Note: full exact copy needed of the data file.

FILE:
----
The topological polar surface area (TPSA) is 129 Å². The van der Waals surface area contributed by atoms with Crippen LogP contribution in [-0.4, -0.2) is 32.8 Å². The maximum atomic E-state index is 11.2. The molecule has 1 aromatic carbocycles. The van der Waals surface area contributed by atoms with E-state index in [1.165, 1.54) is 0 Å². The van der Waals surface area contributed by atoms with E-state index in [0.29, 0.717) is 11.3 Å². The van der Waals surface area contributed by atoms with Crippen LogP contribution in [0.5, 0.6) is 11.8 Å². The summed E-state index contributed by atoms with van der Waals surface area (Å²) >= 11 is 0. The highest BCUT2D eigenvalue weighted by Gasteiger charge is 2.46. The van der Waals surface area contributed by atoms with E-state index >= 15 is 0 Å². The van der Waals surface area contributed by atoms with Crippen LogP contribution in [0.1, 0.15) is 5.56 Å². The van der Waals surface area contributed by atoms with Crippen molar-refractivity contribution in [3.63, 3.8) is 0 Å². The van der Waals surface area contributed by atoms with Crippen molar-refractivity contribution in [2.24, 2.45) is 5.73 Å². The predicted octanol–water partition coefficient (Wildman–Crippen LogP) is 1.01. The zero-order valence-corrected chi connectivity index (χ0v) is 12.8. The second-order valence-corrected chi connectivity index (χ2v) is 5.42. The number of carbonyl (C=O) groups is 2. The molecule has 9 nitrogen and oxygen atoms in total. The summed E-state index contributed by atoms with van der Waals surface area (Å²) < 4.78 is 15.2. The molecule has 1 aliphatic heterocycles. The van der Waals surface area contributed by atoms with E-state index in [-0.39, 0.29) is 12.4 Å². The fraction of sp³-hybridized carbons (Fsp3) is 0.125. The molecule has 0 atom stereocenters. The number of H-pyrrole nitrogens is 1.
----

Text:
The topological polar surface area (TPSA) is 129 Å². The van der Waals surface area contributed by atoms with Crippen LogP contribution in [-0.4, -0.2) is 32.8 Å². The maximum atomic E-state index is 11.2. The molecule has 1 aromatic carbocycles. The van der Waals surface area contributed by atoms with E-state index in [1.165, 1.54) is 0 Å². The van der Waals surface area contributed by atoms with E-state index in [0.29, 0.717) is 11.3 Å². The van der Waals surface area contributed by atoms with Crippen LogP contribution in [0.5, 0.6) is 11.8 Å². The summed E-state index contributed by atoms with van der Waals surface area (Å²) >= 11 is 0. The highest BCUT2D eigenvalue weighted by Gasteiger charge is 2.46. The van der Waals surface area contributed by atoms with E-state index >= 15 is 0 Å². The van der Waals surface area contributed by atoms with Crippen LogP contribution in [0.1, 0.15) is 5.56 Å². The van der Waals surface area contributed by atoms with Crippen molar-refractivity contribution in [3.63, 3.8) is 0 Å². The van der Waals surface area contributed by atoms with Crippen molar-refractivity contribution in [2.24, 2.45) is 5.73 Å². The predicted octanol–water partition coefficient (Wildman–Crippen LogP) is 1.01. The zero-order valence-corrected chi connectivity index (χ0v) is 12.8. The second-order valence-corrected chi connectivity index (χ2v) is 5.42. The number of carbonyl (C=O) groups is 2. The molecule has 9 nitrogen and oxygen atoms in total. The summed E-state index contributed by atoms with van der Waals surface area (Å²) < 4.78 is 15.2. The molecule has 1 aliphatic heterocycles. The van der Waals surface area contributed by atoms with E-state index in [-0.39, 0.29) is 12.4 Å². The fraction of sp³-hybridized carbons (Fsp3) is 0.125. The molecule has 0 atom stereocenters. The number of H-pyrrole nitrogens is 1.